Adjustment disorder is a group of symptoms, such as stress, feeling sad or hopeless, and physical symptoms can occur after you go through a stressful event.
Many different events may trigger symptoms of an adjustment disorder. Whatever the trigger is, the event may become too much for you.
The symptoms occur because you are having a hard time coping. Your reaction is stronger than expected for the type of event that occurred.
Stressors for people of any age include:
- Death of a loved one
- Divorce or problems with a relationship
- General life changes
- Illness or other health issues in yourself or a loved one
- Moving to a different home or a different city
- Unexpected catastrophes
- Worries about money
Triggers of stress in teenagers and young adults may include:
- Family problems or conflict
- School problems
- Sexuality issues
There is no way to predict which people who are affected by the same stress are likely to develop adjustment disorder. Your social skills before the event and how you have learned to deal with stress in the past may play roles.
Symptoms of adjustment disorder are often severe enough to affect work or social life. Symptoms include:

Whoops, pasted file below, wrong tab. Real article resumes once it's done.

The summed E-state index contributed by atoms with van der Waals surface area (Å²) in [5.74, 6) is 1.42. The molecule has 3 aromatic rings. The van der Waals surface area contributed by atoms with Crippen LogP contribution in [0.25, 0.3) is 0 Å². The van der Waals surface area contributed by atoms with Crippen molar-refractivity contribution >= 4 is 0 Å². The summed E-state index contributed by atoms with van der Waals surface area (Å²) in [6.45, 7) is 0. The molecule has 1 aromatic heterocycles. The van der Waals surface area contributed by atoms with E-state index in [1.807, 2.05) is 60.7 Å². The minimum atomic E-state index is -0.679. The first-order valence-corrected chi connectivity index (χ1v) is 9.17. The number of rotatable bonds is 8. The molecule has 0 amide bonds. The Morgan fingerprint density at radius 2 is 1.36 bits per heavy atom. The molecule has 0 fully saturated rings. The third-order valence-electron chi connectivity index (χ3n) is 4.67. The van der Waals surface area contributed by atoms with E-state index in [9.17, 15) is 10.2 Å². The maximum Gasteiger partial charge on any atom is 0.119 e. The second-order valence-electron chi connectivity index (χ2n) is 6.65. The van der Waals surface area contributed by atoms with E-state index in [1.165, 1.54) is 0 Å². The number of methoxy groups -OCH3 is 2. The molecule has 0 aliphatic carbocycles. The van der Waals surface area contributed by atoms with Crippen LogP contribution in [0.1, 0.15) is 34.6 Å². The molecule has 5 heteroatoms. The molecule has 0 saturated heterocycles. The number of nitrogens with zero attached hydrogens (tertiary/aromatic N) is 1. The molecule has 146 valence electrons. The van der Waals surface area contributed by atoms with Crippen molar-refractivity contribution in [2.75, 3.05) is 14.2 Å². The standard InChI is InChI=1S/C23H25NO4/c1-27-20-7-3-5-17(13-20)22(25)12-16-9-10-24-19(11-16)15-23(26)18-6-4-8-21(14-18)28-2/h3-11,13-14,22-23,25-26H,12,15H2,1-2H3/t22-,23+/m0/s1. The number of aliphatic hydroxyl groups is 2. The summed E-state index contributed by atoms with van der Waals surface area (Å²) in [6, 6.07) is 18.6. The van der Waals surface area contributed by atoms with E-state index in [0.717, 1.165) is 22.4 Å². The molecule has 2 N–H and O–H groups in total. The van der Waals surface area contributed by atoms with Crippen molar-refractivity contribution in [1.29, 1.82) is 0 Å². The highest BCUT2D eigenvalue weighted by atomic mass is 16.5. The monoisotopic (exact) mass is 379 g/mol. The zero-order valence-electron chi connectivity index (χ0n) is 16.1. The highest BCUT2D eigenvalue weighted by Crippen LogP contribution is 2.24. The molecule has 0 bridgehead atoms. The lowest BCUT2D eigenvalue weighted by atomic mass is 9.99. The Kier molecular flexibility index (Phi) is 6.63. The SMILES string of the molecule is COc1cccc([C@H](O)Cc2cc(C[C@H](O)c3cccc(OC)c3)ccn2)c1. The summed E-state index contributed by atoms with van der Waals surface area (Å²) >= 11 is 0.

- Acting defiant or showing impulsive behavior
- Acting nervous or tense
- Crying, feeling sad or hopeless, and possibly withdrawing from other people
- Skipped heartbeats and other physical complaints
- Trembling or twitching
To have adjustment disorder, you must have the following:
- The symptoms clearly come after a stressor, most often within 3 months
- The symptoms are more severe than would be expected
- There do not appear to be other disorders involved
- The symptoms are not part of normal grieving for the death of a loved one
Sometimes, symptoms can be severe and the person may have thoughts of suicide or make a suicide attempt.
We offer both in-person and online counselling
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